January 19, 2022

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January 19, 2022

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January 18, 2022

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First Post-Supreme Court Defense of Marriage Act (DOMA) Case Rules in Favor of Same-Sex Spouse

In one of the first post-Supreme Court DOMA cases, the Eastern District of Pennsylvania, applying Illinois state law, held that the surviving same-sex spouse of a deceased participant in an employer sponsored pension plan was entitled to the spousal death benefit offered under the plan. See Cozen O'Connor, P.C. v. Tobits, Civil Action No. 11-0045; 2013 WL 3878688 (E.D. Pa., July 29, 2013).

This case is significant because it is the first case after the Supreme Court's June 26, 2013 decision in United States v. Windsor, 133 S. Ct. 2675 (2013) to grapple with choice of law in determining whether a marriage is valid for purposes of obtaining spousal benefits under an ERISA-covered plan. While Windsor ruled that Section 3 of DOMA defining marriage only as between persons of the opposite sex unconstitutional for purposes of applying federal law, it did not address or invalidate Section 2, which permits states to decline to recognize same-sex marriages performed in other states.

Case Background

In 2006, Sarah Farley and Jean Tobits were married in Canada. Shortly after they were married, Ms. Farley was diagnosed with cancer, and she died in 2010. At the time of her death, Ms. Farley was employed by the law firm of Cozen O'Connor and a participant in the firm's profit sharing plan (the Plan). The Plan provided that a participant's surviving spouse would receive a death benefit if the participant died before the participant's retirement date. If the participant was not married or the participant's spouse waived his or her right to the death benefit, the participant's designated beneficiary would be entitled to the death benefits. The Plan defined "Spouse" as "the person to whom the Participant has been married throughout the one-year period ending on the earlier of (1) the Participant's annuity starting date or (2) the date of the Participant's death."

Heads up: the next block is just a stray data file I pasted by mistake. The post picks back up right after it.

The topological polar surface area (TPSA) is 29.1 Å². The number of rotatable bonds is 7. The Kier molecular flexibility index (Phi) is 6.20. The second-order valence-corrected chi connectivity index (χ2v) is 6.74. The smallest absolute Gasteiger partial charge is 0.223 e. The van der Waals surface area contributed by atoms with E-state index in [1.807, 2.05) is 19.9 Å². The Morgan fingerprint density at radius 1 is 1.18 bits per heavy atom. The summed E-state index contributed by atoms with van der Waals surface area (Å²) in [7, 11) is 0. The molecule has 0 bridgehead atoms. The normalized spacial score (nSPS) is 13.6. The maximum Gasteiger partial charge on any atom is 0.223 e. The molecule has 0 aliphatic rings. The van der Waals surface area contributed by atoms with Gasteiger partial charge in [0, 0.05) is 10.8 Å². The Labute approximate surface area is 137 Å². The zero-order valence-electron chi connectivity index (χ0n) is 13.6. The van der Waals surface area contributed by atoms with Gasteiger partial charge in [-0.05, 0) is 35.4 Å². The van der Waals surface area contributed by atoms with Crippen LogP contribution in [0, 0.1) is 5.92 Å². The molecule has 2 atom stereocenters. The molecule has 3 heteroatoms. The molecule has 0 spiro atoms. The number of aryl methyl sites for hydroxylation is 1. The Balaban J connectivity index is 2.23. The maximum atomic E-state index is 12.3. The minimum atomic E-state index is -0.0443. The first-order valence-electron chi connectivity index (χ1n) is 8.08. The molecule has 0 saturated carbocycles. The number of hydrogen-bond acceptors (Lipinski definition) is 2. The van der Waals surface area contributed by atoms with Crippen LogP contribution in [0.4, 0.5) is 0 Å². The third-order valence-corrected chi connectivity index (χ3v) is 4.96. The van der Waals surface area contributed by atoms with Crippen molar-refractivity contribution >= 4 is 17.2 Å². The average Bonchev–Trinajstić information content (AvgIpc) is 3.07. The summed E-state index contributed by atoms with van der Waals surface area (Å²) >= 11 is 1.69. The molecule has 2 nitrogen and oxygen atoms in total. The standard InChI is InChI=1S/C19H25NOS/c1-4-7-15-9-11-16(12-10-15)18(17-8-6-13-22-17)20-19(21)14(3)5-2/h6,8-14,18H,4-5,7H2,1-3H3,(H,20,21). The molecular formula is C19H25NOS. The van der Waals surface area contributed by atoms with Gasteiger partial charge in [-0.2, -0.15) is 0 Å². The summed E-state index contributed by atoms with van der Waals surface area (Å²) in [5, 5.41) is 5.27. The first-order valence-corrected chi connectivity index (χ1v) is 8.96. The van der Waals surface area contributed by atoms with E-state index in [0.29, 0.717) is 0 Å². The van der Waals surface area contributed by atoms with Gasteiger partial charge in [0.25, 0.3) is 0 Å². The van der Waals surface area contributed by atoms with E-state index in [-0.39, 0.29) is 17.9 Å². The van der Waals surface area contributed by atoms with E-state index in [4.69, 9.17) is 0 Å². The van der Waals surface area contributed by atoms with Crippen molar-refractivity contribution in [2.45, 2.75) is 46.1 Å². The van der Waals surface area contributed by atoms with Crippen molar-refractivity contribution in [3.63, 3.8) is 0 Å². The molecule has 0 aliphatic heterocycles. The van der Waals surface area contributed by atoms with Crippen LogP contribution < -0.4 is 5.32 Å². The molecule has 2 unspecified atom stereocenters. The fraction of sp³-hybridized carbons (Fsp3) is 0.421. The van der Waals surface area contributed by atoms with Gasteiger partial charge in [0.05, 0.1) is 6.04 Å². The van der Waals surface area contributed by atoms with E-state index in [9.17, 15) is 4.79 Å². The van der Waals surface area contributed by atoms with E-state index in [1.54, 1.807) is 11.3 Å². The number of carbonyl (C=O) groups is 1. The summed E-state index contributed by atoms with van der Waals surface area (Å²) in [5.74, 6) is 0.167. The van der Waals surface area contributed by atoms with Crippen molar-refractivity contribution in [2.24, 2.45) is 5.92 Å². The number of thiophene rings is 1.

Ms. Farley's parents and Ms. Tobits both claimed a right to the Plan's death benefits. Ms. Farley's parents claimed that they had been designated as the beneficiaries, but it was undisputed that Ms. Tobits had not waived her rights to the death benefits. Cozen O'Connor filed an interpleader action in the Eastern District of Pennsylvania asking the court to determine who was entitled to the benefits. Therefore, the case focused on whether Ms. Tobits qualified as a "Spouse" under the Plan and thus was entitled to the death benefits.

The Court's Ruling

The court noted that Windsor "makes clear that where a state has recognized a marriage as valid, the United States Constitution requires that the federal laws and regulations of this country acknowledge that marriage" irrespective of whether the marriage is between a same-sex couple or a heterosexual couple. With Windsor's emphasis on states' rights to define marriage, lower courts are left with the complicated task of deciding which state law applies when determining whether a same-sex spouse is entitled to benefits under federal law in those instances, as in Cozen, where multiple jurisdictions with different laws on same-sex marriage are implicated.